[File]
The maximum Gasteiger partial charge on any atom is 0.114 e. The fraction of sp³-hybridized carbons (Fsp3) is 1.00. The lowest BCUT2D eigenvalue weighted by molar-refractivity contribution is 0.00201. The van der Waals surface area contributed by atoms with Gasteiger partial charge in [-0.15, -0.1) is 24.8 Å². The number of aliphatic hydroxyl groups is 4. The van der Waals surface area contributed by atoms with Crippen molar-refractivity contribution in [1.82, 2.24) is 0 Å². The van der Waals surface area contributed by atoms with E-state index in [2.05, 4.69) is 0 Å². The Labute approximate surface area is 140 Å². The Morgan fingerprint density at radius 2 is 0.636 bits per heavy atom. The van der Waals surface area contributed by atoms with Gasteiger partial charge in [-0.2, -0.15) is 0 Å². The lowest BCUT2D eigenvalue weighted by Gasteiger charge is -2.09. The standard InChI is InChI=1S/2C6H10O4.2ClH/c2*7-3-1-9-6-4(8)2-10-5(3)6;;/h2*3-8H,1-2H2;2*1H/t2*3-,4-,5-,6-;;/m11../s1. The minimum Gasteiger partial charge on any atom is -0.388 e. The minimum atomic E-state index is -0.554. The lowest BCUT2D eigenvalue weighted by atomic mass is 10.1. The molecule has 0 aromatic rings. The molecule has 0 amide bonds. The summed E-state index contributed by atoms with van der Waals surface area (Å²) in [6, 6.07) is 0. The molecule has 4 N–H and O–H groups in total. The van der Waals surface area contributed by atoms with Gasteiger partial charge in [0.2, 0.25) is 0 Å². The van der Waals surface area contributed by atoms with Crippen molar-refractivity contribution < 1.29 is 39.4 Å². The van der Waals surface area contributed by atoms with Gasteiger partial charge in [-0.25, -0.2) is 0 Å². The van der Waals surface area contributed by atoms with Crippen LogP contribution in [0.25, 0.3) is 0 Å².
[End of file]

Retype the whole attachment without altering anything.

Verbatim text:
The maximum Gasteiger partial charge on any atom is 0.114 e. The fraction of sp³-hybridized carbons (Fsp3) is 1.00. The lowest BCUT2D eigenvalue weighted by molar-refractivity contribution is 0.00201. The van der Waals surface area contributed by atoms with Gasteiger partial charge in [-0.15, -0.1) is 24.8 Å². The number of aliphatic hydroxyl groups is 4. The van der Waals surface area contributed by atoms with Crippen molar-refractivity contribution in [1.82, 2.24) is 0 Å². The van der Waals surface area contributed by atoms with E-state index in [2.05, 4.69) is 0 Å². The Labute approximate surface area is 140 Å². The Morgan fingerprint density at radius 2 is 0.636 bits per heavy atom. The van der Waals surface area contributed by atoms with Gasteiger partial charge in [-0.2, -0.15) is 0 Å². The lowest BCUT2D eigenvalue weighted by Gasteiger charge is -2.09. The standard InChI is InChI=1S/2C6H10O4.2ClH/c2*7-3-1-9-6-4(8)2-10-5(3)6;;/h2*3-8H,1-2H2;2*1H/t2*3-,4-,5-,6-;;/m11../s1. The minimum Gasteiger partial charge on any atom is -0.388 e. The minimum atomic E-state index is -0.554. The lowest BCUT2D eigenvalue weighted by atomic mass is 10.1. The molecule has 0 aromatic rings. The molecule has 0 amide bonds. The summed E-state index contributed by atoms with van der Waals surface area (Å²) in [6, 6.07) is 0. The molecule has 4 N–H and O–H groups in total. The van der Waals surface area contributed by atoms with Gasteiger partial charge in [0.2, 0.25) is 0 Å². The van der Waals surface area contributed by atoms with Crippen molar-refractivity contribution < 1.29 is 39.4 Å². The van der Waals surface area contributed by atoms with Gasteiger partial charge in [-0.25, -0.2) is 0 Å². The van der Waals surface area contributed by atoms with Crippen LogP contribution in [0.25, 0.3) is 0 Å².